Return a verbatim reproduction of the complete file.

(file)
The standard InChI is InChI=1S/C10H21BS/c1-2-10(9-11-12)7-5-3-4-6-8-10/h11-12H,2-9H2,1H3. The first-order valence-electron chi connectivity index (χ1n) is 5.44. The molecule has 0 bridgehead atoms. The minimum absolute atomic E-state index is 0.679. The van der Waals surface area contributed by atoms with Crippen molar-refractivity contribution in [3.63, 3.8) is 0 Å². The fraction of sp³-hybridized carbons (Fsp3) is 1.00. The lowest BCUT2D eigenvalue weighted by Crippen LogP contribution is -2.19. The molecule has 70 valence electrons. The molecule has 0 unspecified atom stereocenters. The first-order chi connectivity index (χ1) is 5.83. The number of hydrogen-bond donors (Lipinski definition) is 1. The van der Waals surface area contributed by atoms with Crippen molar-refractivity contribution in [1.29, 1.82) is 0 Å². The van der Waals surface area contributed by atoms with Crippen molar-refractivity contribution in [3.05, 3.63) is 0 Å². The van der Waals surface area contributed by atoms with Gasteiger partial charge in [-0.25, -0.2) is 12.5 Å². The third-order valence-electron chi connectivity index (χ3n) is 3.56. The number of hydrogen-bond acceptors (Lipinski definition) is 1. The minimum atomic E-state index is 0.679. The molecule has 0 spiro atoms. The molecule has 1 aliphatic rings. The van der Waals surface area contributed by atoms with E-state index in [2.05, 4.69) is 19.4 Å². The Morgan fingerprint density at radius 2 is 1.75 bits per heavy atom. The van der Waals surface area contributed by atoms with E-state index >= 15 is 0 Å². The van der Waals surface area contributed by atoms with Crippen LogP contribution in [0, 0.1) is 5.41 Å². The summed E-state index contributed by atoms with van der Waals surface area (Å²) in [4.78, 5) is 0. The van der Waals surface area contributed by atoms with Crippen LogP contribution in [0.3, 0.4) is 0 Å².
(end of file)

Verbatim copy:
The standard InChI is InChI=1S/C10H21BS/c1-2-10(9-11-12)7-5-3-4-6-8-10/h11-12H,2-9H2,1H3. The first-order valence-electron chi connectivity index (χ1n) is 5.44. The molecule has 0 bridgehead atoms. The minimum absolute atomic E-state index is 0.679. The van der Waals surface area contributed by atoms with Crippen molar-refractivity contribution in [3.63, 3.8) is 0 Å². The fraction of sp³-hybridized carbons (Fsp3) is 1.00. The lowest BCUT2D eigenvalue weighted by Crippen LogP contribution is -2.19. The molecule has 70 valence electrons. The molecule has 0 unspecified atom stereocenters. The first-order chi connectivity index (χ1) is 5.83. The number of hydrogen-bond donors (Lipinski definition) is 1. The van der Waals surface area contributed by atoms with Crippen molar-refractivity contribution in [1.29, 1.82) is 0 Å². The van der Waals surface area contributed by atoms with Crippen molar-refractivity contribution in [3.05, 3.63) is 0 Å². The van der Waals surface area contributed by atoms with Gasteiger partial charge in [-0.25, -0.2) is 12.5 Å². The third-order valence-electron chi connectivity index (χ3n) is 3.56. The number of hydrogen-bond acceptors (Lipinski definition) is 1. The minimum atomic E-state index is 0.679. The molecule has 0 spiro atoms. The molecule has 1 aliphatic rings. The van der Waals surface area contributed by atoms with E-state index in [2.05, 4.69) is 19.4 Å². The Morgan fingerprint density at radius 2 is 1.75 bits per heavy atom. The van der Waals surface area contributed by atoms with E-state index >= 15 is 0 Å². The van der Waals surface area contributed by atoms with Crippen LogP contribution in [0, 0.1) is 5.41 Å². The summed E-state index contributed by atoms with van der Waals surface area (Å²) in [4.78, 5) is 0. The van der Waals surface area contributed by atoms with Crippen LogP contribution in [0.3, 0.4) is 0 Å².